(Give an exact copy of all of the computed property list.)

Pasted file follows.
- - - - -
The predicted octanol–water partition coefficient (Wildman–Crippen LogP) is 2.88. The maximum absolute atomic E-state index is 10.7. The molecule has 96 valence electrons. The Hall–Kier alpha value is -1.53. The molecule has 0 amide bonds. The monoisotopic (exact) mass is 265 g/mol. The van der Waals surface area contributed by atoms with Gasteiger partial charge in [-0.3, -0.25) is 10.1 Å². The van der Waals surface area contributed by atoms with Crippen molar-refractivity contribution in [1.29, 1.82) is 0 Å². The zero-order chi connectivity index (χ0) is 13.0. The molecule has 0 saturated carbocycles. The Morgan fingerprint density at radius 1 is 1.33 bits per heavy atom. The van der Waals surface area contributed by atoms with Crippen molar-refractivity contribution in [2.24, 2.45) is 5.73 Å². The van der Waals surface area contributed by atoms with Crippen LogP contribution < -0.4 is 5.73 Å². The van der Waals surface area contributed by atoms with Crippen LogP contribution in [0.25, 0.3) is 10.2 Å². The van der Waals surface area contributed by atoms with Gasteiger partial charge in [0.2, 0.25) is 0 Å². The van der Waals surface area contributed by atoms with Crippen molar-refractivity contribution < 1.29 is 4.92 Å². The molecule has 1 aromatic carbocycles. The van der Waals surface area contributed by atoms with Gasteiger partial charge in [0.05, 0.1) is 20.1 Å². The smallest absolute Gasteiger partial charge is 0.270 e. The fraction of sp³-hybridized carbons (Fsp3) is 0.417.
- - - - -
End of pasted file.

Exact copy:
The predicted octanol–water partition coefficient (Wildman–Crippen LogP) is 2.88. The maximum absolute atomic E-state index is 10.7. The molecule has 96 valence electrons. The Hall–Kier alpha value is -1.53. The molecule has 0 amide bonds. The monoisotopic (exact) mass is 265 g/mol. The van der Waals surface area contributed by atoms with Gasteiger partial charge in [-0.3, -0.25) is 10.1 Å². The van der Waals surface area contributed by atoms with Crippen molar-refractivity contribution in [1.29, 1.82) is 0 Å². The zero-order chi connectivity index (χ0) is 13.0. The molecule has 0 saturated carbocycles. The Morgan fingerprint density at radius 1 is 1.33 bits per heavy atom. The van der Waals surface area contributed by atoms with Crippen molar-refractivity contribution in [2.24, 2.45) is 5.73 Å². The van der Waals surface area contributed by atoms with Crippen LogP contribution < -0.4 is 5.73 Å². The van der Waals surface area contributed by atoms with Crippen LogP contribution in [0.25, 0.3) is 10.2 Å². The van der Waals surface area contributed by atoms with Gasteiger partial charge in [0.2, 0.25) is 0 Å². The van der Waals surface area contributed by atoms with Crippen molar-refractivity contribution < 1.29 is 4.92 Å². The molecule has 1 aromatic carbocycles. The van der Waals surface area contributed by atoms with Gasteiger partial charge in [0.05, 0.1) is 20.1 Å². The smallest absolute Gasteiger partial charge is 0.270 e. The fraction of sp³-hybridized carbons (Fsp3) is 0.417.